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Friday I’m In Love. –by Elizabeth F. Baird, DVM, CVPP

Friday is a huge black dog who can only be described as a gen- tle giant. He weighs 90pounds but looks much larger due to his wild and woolly black coat and massive head. According to his DNA, he is a mix of multiple breeds, but both the Chow Chow and Bouvier de Flanders make sense when you look at his face, fur and size. Friday is a special dog by any-

body’s standards, but his mixed her- itage did not provide hybrid vigor. Instead, it led to a potentially serious orthopedic affliction as an unlucky result of genetic roulette. Although his first problems arose as a young dog, those were fairly easy to resolve and return him to a normal level of activity. By age eleven however, he faced a disability that proved a good bit more difficult to overcome. But overcome it he did. It’s amazing what a strong spirit, dedicated owners and some creative medical therapy can do for an older dog. Friday had his first encounter

with pain and disability shortly after he turned three, in early 2006. Given his size, hip dysplasia was suspected, as his symptoms included stiffness upon rising, exercise intolerance and discomfort over his hindquarters. His x-rays revealed fairly normal hip joints, but showed extensive boney changes in the vertebrae of his spine known as spondylosis deformans. Many times, this is found on x-rays of older pets and seems to cause only minor problems. But this was advanced and Friday was only three years old. He improved rapidly with anti-inflamma- tory therapy and his quality of life returned to prior levels. After suffering three painful episodes in as many months, we decided to keep him on an anti-inflammatory consistently for his back pain. This regimen sustained a level of comfort and mobility that allowed for regular exercise and weight maintenance over many years. Fast forward eight years to late 2013, early 2014... Rather suddenly, Friday is having tremendous difficulty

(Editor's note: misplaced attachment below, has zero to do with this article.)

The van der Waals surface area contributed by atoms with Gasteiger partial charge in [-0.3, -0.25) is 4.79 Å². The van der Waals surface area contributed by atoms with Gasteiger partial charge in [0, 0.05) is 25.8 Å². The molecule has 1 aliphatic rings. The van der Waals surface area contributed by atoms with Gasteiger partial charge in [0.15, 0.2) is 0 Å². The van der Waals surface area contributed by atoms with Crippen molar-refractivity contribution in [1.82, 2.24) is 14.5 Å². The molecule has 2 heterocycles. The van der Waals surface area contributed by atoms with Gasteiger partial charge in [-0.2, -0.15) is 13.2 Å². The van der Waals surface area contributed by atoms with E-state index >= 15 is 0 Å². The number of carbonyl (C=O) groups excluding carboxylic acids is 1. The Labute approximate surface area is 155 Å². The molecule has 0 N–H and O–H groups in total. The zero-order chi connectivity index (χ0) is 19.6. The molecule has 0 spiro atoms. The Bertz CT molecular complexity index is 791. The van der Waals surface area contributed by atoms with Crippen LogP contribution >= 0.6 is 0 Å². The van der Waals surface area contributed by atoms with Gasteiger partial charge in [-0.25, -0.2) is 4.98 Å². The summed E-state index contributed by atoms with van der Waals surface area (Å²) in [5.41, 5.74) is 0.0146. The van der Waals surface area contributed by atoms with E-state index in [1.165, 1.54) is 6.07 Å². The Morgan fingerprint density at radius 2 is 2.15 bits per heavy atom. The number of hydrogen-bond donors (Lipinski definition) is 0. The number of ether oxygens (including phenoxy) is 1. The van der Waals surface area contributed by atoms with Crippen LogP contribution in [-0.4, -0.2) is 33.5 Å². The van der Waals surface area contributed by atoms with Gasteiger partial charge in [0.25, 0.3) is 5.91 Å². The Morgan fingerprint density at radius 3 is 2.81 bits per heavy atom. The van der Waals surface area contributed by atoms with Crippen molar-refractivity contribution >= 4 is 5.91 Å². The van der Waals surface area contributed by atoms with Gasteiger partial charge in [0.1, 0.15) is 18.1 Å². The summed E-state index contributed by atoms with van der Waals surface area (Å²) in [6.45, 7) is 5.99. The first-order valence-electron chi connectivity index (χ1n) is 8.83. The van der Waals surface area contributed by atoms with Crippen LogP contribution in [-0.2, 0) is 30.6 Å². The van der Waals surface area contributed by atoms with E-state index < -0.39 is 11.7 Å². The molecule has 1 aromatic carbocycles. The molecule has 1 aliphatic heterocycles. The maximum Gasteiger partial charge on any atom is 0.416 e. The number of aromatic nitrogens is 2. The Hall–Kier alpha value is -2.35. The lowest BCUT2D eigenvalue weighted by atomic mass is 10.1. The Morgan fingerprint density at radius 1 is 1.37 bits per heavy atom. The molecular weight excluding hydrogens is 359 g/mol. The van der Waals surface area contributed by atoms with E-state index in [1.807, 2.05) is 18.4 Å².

As is often the case, the worsening pain had led to a decrease in activity which then caused further loss of muscle as well as a loss of flexibility. At this point, his quality of life was definitely at stake. Friday could no longer manage the slick floors at home and had to wear booties just to improve his traction and getting up was consistently a slow and painful process. Fortunately, his owners were willing and able to try to reverse his disability. The treatment regimen began

with multi-modal management of the pain and osteoarthritis. The goal with multi-modal therapy is to approach the problem from multiple angles, each of which impact the pain and arthritis cycle at different levels. By using multiple techniques, it is often possible to achieve far greater results than by utilizing only one or two modalities. The first step for Friday was to

Chillaxin, it’s Friday.

improve his pain control as he was far too uncomfortable to begin therapeu- tic exercise and muscle rebuilding. Two analgesic medications were immediately added to his anti-inflam- matory - all three modulating pain via

with his normal activities. The slick wood floors at home are becoming a huge challenge and his activity had declined pre- cipitously in just a matter of weeks. Updated x-rays, compared to those in 2006, show continued progression of the spondylo- sis deformans and mild changes associated with hip dysplasia. But his function was markedly decreased, most likely related to the changes in the lower part of his spine (lumbosacral area), creating a syndrome called cauda equine that involves pain, weak- ness and sometimes partial paralysis. Thankfully, his nerves and spinal cord seemed fully functional despite weakness and pain.


different mechanisms. Low Level Laser Therapy, also known as cold Laser or therapeutic Laser, was started with the focus on the lower back where the spondylosis seemed to be having the most negative impact. Laser therapy utilizes biostimulation to accelerate healing and decrease inflammation and pain, all with- out adding more medication or risk of side effects. The term for how Laser works is photobiomodulation but essentially boils down to increasing the activity of the body’s own healing mechanisms. Friday received a total of six Laser sessions over three weeks. Adequan injections began immediately also. Adequan, a Polysulfated Glycosaminoglycan, is similar to the cartilage matrix that provides much of the cushioning in joints. But these represent more than just replacement of the building materi- als—they actually have anti-inflammatory properties of their own that help slow the damage that occurs to the cartilage over time. They also encourage joint repair and help the joint create more lubricating fluid. The best thing about Adequan, is the true rarity of side effects as compared to many pharmaceuticals. Friday’s owners also began simple isometric exercises to

gradually start building core muscles and improve balance. Within three weeks, Friday had improved enough to begin a bit more rigorous home exercise program to improve flexibility and balance as well as build muscle strength in his core and hindquarters. Since Friday’s housemate Nani, also has some arthritis

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